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Indy Lifestyle Online
Al Alvarez, poet and poker author, waited a year to take his revenge on the player who busted him out of the World Championship when he was last in Las Vegas. This time, Alvarez played his hand to perfection. The irony was that the player involved, Billy Baxter, renowned as the biggest sports bettor in town, had no recollection of his previous victory, which had hurt Alvarez so deeply. To professionals, the past is gone and each deal is a new hand.

The event this time was a $2,500 entry, no-limit, Hold 'em tournament. Al, first to speak, was dealt A4 44. He raised and Baxter called. Out flopped a red ace and two spades. Alvarez kept calm and checked. Baxter bet; Al just called. Next card off was a 4. Now Alvarez, aces-up, was virtually certain he was best, but wanted to trap his man. He checked, Baxter bet out, and Al again flat called. The last card was another spade.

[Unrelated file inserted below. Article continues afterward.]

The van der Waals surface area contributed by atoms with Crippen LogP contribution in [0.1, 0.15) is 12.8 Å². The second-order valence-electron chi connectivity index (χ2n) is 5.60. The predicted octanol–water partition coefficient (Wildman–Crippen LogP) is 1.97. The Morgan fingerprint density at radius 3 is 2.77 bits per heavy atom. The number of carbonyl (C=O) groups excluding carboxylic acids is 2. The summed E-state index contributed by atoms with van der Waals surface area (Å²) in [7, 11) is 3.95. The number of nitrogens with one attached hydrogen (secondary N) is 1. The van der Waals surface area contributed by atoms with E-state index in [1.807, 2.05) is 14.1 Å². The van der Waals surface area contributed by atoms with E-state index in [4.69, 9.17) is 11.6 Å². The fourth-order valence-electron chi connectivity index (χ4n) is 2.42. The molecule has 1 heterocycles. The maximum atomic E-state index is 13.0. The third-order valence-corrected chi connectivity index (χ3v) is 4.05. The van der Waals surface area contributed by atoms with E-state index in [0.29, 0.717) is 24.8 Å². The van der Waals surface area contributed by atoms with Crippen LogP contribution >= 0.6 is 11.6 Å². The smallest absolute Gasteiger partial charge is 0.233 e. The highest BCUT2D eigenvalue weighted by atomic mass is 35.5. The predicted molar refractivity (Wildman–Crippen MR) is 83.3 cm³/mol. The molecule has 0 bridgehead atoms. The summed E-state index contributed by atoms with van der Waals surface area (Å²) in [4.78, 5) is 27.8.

Alvarez: A4 44

A1 104 64 42 74

Baxter: ? ?

Now Al bet small, as if to try to steal the pot. Baxter raised, obviously putting his man on aces-up. And Al, sitting on a cinch, went all in. To his surprise, Baxter called him. Al showed his ace flush. His opponent threw his cards in and quit the table. Later, he said he also had a flush, presumably a high one.

This was good, risk-free play by Alvarez. He could well have raised on fourth street, but did not want to face a re-raise if by some outside chance his opponent had concealed trips.

The World Championship this year was won, as usual, by a pro player, Dan Harrington, 49, of Downey, California. He came through a record field of 273 to win the $1m first prize (plus a golden bracelet). His winning hand was two pairs, queens and eights. The best British finisher was Londoner Mike Cook, who came a highly creditable 11th. A feature this year was that a woman reached the final table. Barbara Enright won pounds 114,000 for fifth place. She had the mortification of going all in on 8s wired, only to see a miserable 6-3 improve to two pairs. Bad beat, babe.